How Not To Fall From The Cliff


How Not To Fall From The Cliff

As I mentioned last week, I attended a photography workshop in Santa Fe a few weeks ago. Originally I was attracted to the title of the workshop – “The Poetry of Perception”, since I am a poet at heart. I had not heard of the instructor before, but when I checked Keith Carter’s work online, I immediately knew that he was “the right guy”. This was confirmed when I received his latest photo-book titled, “Keith Carter: Fifty Years.” I saw photographs, which looked more like paintings. I was always taught that the photograph has to be sharp (in focus), and suddenly I realized that it is OK to have out of focus photos, as long as it is intentional (which for Keith started as a fluke). To have this effect, I decided to buy a special photo lens, which allowed me to see my images in a different way, which I liked. The workshop began on a Sunday evening, and ended with the final show of our work on Friday evening. All fifteen participants, who came from different parts of the U.S., were good photographers. Each of us showed our works as prints, or on the screen, and I learned a great deal from every one, and of course from Mr. Carter who showed his works as well as the works of other artists. We read poetry and visited two locations to photograph models. After each excursion, we had to produce a new group of images, that we shared with the group the next day, and Keith expressed his critique.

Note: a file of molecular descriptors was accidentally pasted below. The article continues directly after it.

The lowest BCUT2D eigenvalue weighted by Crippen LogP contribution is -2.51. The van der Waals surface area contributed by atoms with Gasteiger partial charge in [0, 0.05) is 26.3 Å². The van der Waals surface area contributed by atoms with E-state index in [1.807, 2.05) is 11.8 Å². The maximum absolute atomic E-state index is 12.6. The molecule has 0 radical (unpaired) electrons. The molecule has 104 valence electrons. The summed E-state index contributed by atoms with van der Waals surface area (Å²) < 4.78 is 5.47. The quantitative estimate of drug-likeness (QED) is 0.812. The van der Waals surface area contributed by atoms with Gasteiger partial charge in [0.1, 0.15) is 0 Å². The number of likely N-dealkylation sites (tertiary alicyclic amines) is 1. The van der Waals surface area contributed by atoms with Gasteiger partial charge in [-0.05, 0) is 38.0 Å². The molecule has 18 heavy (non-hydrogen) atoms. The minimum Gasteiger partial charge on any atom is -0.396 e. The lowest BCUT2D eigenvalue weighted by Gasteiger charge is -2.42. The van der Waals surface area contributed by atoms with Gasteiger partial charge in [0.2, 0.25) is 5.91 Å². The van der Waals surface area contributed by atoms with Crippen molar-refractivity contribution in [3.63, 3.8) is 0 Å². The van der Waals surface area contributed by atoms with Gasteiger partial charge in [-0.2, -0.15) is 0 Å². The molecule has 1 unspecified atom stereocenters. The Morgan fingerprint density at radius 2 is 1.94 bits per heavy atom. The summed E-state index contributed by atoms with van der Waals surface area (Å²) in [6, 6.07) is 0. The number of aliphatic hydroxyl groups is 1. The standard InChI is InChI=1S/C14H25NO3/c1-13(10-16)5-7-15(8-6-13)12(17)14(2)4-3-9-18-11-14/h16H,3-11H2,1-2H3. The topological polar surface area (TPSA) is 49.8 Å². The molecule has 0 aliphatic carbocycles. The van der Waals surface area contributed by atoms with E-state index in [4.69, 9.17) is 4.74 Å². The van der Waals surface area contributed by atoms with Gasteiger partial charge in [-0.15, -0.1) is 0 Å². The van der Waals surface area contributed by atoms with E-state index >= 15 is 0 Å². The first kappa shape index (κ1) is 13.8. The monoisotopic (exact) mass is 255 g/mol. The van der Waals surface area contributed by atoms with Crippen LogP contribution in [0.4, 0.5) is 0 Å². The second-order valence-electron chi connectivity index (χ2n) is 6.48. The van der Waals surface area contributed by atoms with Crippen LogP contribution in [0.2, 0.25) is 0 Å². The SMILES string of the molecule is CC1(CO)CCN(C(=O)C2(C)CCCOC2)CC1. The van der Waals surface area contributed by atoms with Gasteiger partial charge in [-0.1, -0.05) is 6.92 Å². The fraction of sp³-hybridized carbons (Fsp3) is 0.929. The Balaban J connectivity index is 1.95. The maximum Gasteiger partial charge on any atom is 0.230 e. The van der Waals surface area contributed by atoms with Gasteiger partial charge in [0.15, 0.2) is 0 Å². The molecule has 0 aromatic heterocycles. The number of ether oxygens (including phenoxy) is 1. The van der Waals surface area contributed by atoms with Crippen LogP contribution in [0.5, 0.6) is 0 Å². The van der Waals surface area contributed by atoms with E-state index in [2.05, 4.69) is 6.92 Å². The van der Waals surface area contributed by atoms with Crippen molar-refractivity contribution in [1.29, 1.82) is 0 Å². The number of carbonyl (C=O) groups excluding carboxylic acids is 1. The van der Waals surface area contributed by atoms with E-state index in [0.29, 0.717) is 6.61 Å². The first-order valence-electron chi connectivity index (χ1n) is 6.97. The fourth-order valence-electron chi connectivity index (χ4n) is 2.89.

A few months ago, I started putting together a new group of my images. Gradually it evolved into an idea for a new book. Two weeks before coming to the workshop, I compiled one hundred images, each paired in one common theme. I called it “Singularity from Duality”. Thus, while others shared about fifteen images, I brought my two books plus two albums filled with a variety of images. In addition, each day we had to show our new work. One day one of the participants told me, “You are different from all of us, you are an artist”. Looking at my photography and seeing me photographing all the time, Keith said that I am the hardest working photographer; a “force of nature”. While I appreciated the compliments, for me, the workshop experience meant something else.

At the beginning of the workshop, we had to fill out a questionnaire with one of the questions – “What results do I expect from the workshop?” I wrote, “To find my own voice.” When I shared the results of the experience at the end of the workshop, I compared it to running toward a cliff. You do not have to run, you can always stop and go back. Or realize that you have wings and can fly in any direction. This is what “the poetry of perception” meant for me. One of my new artistic self-expressions is creating diptychs. It is when two images connect together into one theme. These four images are from the group’s last show. While I am still photographing daily, some of the results are going to become diptychs or even triptychs.

P.S. I am grateful for your reading my stories and seeing the results of my artistic expression. I greatly appreciate your comments and would like you to have a piece of my creativity by buying my two “42 Encounters” books on The third one is on the way.

Enjoy and Share with a Friend.

Manny Signature